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Microsoft touts home networking plan

The company uncorks the second wave of its home networking initiative, Universal Plug and Play, and says the code for it will be made available.

LOS ANGELES--Microsoft today unveiled the second wave of its home networking initiative, trying to tap into the popularity of open source software.

At the Windows Hardware Engineering Conference (WinHEC) here, Microsoft is uncorking Universal Plug and Play home networking technology. This nascent market has lately been garnering attention from most major technology companies, including Intel, 3Com, and Cisco, along with most major PC and peripheral companies, all vying to define the format--and the breadth--of the next generation of home technology services.

Sun Microsystems is developing its own protocol, Jini.

Microsoft today announced new industrywide support for Universal Plug and Play (UPNP), which is designed to connect consumer electronics devices with personal computers to create a home network capable of sharing devices and data. UPNP was first announced in January at the Consumer Electronics Show in Las Vegas.

"We're feeling very bullish about the progress we've made to date," said Phil Holden, group product manager at Microsoft.

Microsoft is also announcing today that it is making the technology's source code available for free to parties interested in building UPNP devices. But don't start confusing Microsoft's initiative with open source projects like Linux.

UPNP technology will be available to anyone who wants it, said Holden, but the code is hardly a proprietary trade secret like the company's Windows NT kernel. UPNP is "a low-level selection of technologies...TCP/IP being a prime example," he said.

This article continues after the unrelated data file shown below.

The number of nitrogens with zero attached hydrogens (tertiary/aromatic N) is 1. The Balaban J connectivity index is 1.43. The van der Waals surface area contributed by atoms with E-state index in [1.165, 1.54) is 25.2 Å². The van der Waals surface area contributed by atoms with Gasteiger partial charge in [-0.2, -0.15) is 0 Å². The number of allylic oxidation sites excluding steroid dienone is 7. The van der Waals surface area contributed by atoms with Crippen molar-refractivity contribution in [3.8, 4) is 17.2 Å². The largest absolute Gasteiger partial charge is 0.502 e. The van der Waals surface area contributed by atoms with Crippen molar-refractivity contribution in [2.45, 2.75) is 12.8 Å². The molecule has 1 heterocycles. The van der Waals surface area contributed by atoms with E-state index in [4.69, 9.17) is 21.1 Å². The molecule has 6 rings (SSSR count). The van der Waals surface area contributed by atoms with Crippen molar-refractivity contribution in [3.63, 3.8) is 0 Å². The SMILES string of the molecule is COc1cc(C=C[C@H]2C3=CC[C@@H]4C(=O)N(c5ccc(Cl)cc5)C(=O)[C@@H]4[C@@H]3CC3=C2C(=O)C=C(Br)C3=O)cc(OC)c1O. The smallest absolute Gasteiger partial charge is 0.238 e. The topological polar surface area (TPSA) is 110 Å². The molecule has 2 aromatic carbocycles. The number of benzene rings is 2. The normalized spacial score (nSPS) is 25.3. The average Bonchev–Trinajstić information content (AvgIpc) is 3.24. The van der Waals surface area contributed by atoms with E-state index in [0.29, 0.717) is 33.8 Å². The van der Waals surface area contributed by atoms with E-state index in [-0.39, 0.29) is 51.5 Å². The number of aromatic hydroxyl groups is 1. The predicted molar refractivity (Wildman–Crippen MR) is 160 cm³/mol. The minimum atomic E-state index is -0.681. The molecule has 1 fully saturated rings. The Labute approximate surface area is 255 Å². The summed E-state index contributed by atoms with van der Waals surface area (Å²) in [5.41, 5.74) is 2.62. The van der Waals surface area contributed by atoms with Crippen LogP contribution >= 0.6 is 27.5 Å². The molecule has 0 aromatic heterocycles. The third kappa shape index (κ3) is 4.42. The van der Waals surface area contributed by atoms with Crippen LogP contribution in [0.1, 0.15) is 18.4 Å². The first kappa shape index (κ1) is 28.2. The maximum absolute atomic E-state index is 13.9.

Even if Microsoft is not unlocking the key to all its company secrets, the move is designed to spur widespread support among consumer electronics companies, Holden said. "We're trying to make the source readily available for no cost?to gain adoption from industry," he said.

Microsoft already seems to be making inroads in this area. Today, the company is announcing that consumer electronics giant Sony is joining the UPNP initiative, a significant win because Sony had been working with Philips and Matsushita to develop a competing home networking technology. It is unclear what the status of that project is today.

In addition to Sony, Microsoft will announce about 20 new companies which will be supporting UPNP in upcoming products. The first UPNP enabled products are expected to hit stores for this holiday season, Holden said.

In keeping with the open source theme, Microsoft is emphasizing that its UPNP initiative is almost totally technology agnostic, perhaps in response to critics who questioned the appeal of a Windows-dominated home network.

"We're trying to clear up some of the information about UPNP," Holden said. "Just so we're clear: It isn't PC focused, there doesn't need to be a PC in the network to work. It's totally device to device, whether that device be a WebTV or a palm-size PC."

UPNP can work with devices running any operating system, Holden added, as well as Windows 98, Windows 2000, and the next version of Windows CE, code-named Cedar. Apple's Mac OS 8 includes support for some of the same protocols that UPNP uses, he said, although Apple has not yet signed on as a partner.

Microsoft partners like Diamond Multimedia and 3Com are demonstrating UPNP devices at the show, Holden said, which runs through this week.

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